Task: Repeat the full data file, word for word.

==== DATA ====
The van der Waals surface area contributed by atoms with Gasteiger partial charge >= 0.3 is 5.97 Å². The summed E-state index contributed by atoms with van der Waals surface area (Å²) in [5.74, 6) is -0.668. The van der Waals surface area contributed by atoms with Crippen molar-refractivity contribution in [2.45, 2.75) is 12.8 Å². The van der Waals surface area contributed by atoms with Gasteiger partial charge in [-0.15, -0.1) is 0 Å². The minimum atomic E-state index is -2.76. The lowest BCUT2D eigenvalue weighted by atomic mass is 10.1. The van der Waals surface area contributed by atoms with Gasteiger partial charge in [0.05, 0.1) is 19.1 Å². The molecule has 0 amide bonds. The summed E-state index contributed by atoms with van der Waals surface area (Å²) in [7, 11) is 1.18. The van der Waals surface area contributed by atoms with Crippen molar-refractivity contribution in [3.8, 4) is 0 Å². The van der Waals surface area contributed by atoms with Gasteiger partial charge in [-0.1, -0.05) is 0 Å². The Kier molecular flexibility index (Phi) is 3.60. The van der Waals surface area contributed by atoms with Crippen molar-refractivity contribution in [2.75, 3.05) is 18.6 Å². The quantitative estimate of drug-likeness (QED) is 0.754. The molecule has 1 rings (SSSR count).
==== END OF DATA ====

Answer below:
The van der Waals surface area contributed by atoms with Gasteiger partial charge >= 0.3 is 5.97 Å². The summed E-state index contributed by atoms with van der Waals surface area (Å²) in [5.74, 6) is -0.668. The van der Waals surface area contributed by atoms with Crippen molar-refractivity contribution in [2.45, 2.75) is 12.8 Å². The van der Waals surface area contributed by atoms with Gasteiger partial charge in [-0.15, -0.1) is 0 Å². The minimum atomic E-state index is -2.76. The lowest BCUT2D eigenvalue weighted by atomic mass is 10.1. The van der Waals surface area contributed by atoms with Gasteiger partial charge in [0.05, 0.1) is 19.1 Å². The molecule has 0 amide bonds. The summed E-state index contributed by atoms with van der Waals surface area (Å²) in [7, 11) is 1.18. The van der Waals surface area contributed by atoms with Crippen molar-refractivity contribution in [3.8, 4) is 0 Å². The van der Waals surface area contributed by atoms with Gasteiger partial charge in [-0.1, -0.05) is 0 Å². The Kier molecular flexibility index (Phi) is 3.60. The van der Waals surface area contributed by atoms with Crippen molar-refractivity contribution in [2.75, 3.05) is 18.6 Å². The quantitative estimate of drug-likeness (QED) is 0.754. The molecule has 1 rings (SSSR count).